2. “American health care is an appallingly patched-together ship, with rotting timbers, water leaking in, mercenaries on board, and fifteen per cent of the passengers thrown over the rails just to keep it afloat. But hundreds of millions of people depend on it. The system provides more than thirty-five million hospital stays a year, sixty-four million surgical procedures, nine hundred million office visits, three and a half billion prescriptions. It represents a sixth of our economy. There is no dry-docking health care for a few months, or even for an afternoon, while we rebuild it. Grand plans admit no possibility of mistakes or failures, or the chance to learn from them. If we get things wrong, people will die. This doesn’t mean that ambitious reform is beyond us. But we have to start with what we have.”

  3. “So accepting the path-dependent nature of our health-care system—recognizing that we had better build on what we’ve got—doesn’t mean that we have to curtail our ambitions. The overarching goal of health-care reform is to establish a system that has three basic attributes. It should leave no one uncovered—medical debt must disappear as a cause of personal bankruptcy in America. It should no longer be an economic catastrophe for employers. And it should hold doctors, nurses, hospitals, drug and device companies, and insurers collectively responsible for making care better, safer, and less costly.”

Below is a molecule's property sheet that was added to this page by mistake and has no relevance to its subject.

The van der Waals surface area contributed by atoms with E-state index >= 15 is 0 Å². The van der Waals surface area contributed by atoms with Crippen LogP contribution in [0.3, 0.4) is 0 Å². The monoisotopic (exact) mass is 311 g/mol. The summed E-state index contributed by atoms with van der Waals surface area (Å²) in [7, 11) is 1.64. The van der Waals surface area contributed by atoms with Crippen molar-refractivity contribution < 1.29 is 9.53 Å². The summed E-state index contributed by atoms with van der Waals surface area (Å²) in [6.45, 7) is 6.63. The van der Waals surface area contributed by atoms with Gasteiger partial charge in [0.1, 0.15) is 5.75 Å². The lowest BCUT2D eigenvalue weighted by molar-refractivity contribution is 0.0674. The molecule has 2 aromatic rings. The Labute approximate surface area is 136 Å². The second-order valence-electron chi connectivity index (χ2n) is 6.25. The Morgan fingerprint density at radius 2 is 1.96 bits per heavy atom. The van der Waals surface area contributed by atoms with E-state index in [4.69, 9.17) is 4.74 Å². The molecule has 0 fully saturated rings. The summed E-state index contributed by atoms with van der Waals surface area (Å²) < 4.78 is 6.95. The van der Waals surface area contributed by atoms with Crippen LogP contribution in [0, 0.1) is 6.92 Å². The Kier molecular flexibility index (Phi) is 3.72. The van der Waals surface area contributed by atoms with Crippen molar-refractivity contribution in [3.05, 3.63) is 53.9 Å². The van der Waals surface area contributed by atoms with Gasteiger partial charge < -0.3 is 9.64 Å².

Doctor Gawande makes a compelling point in the essay about the other western industrialized nations, all providers of a much more comprehensive national health care system, that belies the perception often advanced by reform advocates in either camp. These nations didn’t throw out old health care systems with the bathwater, and start from scratch. They evolved into them, based on their own unique circumstances. England and France, for example, had World War II as an intervention that led them down their current path.